1. Chinese girls already have the freedom to dress because no one is physically restricting them from wearing what they want (there is no official law or regulation)!

  2. Wearing revealing clothes is synonymous with public indecency!

  3. Double standards! What about men’s freedom to dress? This is sexist and exclusive!

Though these opposing voices do not seem entirely false at first glance, they do not address the core of the issue at all. Furthermore, it is unsurprising to me that most of the people writing these counter-arguments are individuals not directly affected by the problem. First of all, it is true that there are no regulations stopping women from wearing whatever they want. However, this freedom is stripped away from us by the public, who deems clothing to be a representation of a woman’s decency. Secondly, wearing revealing clothes does not equal public indecency. Of course no one is openly promoting for girls to run naked down public sidewalks. Showing one’s shoulders or simply a midriff does not come close to public indecency. Third, I will admit that some men are also restricted by masculine stereotypes that prohibit them from wearing certain clothing pieces. This is also a problem that warrants much attention. However, advocating for women should not and never will take away from the struggles of men. Diverting the attention and labelling any sort of advocacy as “exclusive” does not help the situation in the slightest. Furthermore, it is important to acknowledge that many Asian countries have patriarchal societal ideas, which places men’s value and status above that of women. As a result, women face higher probabilities of discrimination and scrutiny from when it comes to their freedom of expression.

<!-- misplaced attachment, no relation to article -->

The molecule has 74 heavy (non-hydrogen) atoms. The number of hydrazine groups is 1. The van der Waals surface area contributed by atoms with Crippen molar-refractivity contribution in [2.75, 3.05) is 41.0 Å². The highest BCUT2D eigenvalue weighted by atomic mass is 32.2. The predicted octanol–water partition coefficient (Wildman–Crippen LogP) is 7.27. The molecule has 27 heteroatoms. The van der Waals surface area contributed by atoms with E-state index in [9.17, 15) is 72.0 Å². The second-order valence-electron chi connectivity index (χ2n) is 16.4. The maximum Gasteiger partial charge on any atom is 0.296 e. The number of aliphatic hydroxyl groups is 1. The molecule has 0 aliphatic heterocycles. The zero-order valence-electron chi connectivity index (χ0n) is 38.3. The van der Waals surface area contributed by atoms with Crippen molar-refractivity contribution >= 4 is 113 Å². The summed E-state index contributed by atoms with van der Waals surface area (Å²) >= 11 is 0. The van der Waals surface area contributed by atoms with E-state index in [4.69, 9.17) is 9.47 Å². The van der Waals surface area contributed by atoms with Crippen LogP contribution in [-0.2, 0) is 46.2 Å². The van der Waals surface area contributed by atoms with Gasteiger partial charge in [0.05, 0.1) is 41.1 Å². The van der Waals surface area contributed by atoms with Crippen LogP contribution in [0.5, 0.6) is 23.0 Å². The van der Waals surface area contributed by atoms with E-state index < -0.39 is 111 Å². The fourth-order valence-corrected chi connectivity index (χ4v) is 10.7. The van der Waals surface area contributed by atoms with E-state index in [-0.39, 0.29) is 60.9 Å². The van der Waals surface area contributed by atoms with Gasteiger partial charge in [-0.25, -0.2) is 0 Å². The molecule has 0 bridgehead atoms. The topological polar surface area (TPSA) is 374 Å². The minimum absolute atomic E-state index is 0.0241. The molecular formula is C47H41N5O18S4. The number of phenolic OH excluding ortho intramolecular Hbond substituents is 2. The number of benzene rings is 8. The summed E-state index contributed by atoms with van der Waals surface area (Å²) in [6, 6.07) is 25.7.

Many people seem to overlook the core of the issue: judging others simply based on how they dress. The main message here is that girls and women should be able to express themselves through their clothes and not have to be criticized by society for their choices. Furthermore, clothing should be detached from a person’s morality or honor. It is essential to remember that clothing can represent a person’s creative identity or aesthetic standards, but it definitely does not define a person’s worth or respectability. We need to leave behind these outdated mindsets and empower women to dress the way they want.

In China, though the controversy of “the freedom to dress” is ongoing, I can see the country slowly progressing and transitioning. It is important that everyone feels empowered to dress the way they love. What you choose to wear should never be an excuse for shameful criticism. Remember that the type, length, or design of the fabric on your body has nothing to do with anybody but you.

- Eva Zhong


Cover photo source: Nancy Duong


bottom of page